So the planets' aligned so Adam was able to work on a few bikes that we've had waiting in the wings for a while now. These four bikes tell the story of how BMX bikes developed throughtout the 90's from what was essentially unchanged since the early 80's to what we know today.
Redline 1990 700SL
Let's start with the 700SL. This came into us a frame and fork that we had powdercoated two tone black and blue and luckily it came with a new sticker set becuase they're really hard to find for this year. Essentially the frame and fork is fully old school in terms of tech but Redline's 1990 graphic treatment gives it a fresh look. See more here.
Redline 1996 RL440
This was a different story, the 1996 RL440 came in a batch of bikes imported from the USA that we got back in early 2020. The bike was complete and had a lot of original parts, the wheels were wrong and it needed some TLC so Adam went through it and replaced what was needed but kept it Survivor where we could. In 1996 we still had threaded forks on this model but a rear cantilever brake was used instead of a caliper (but before V-brakes). For more on this bike see here.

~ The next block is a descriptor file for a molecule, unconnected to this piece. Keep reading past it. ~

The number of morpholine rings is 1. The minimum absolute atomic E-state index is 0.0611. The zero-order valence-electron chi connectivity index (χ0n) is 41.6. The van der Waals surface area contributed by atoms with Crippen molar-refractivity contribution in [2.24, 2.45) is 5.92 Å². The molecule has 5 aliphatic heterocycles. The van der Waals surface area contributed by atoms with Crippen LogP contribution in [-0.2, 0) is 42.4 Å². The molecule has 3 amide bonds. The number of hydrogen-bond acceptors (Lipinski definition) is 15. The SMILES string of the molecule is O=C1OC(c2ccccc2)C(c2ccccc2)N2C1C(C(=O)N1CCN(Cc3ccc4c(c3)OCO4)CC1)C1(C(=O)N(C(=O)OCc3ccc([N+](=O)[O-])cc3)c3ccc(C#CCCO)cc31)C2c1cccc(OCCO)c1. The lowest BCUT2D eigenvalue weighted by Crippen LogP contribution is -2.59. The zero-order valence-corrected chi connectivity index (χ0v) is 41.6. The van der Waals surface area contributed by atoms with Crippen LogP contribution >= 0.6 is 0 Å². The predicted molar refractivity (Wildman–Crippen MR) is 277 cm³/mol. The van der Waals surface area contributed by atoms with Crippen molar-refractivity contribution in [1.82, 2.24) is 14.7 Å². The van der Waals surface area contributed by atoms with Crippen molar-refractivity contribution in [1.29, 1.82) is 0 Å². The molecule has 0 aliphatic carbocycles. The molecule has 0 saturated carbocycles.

Diamond Back 1996 Viper
Part of a bike that we had in the back room for a few years now, this Diamond Back - actually known as Diamondback (all one word) by now - was frame, fork, stem, cranks, spider and chainring. The crank was bent, so we dispensed with that and Adam went though the whole bike to make it ride like new. For full spec and to buy - please see here.
Robinson 1999 Ruckus
In the late 90's, dirt jumping was all the range and after having success with the Fueler, GT (who by now wholly owned Robinson) came up with this Robinson dirt jump bike - the Ruckus. It's could-not-be-more-black colour scheme was a precusor to the bikes of the Noughties. Stoked on how this one came out! See more here.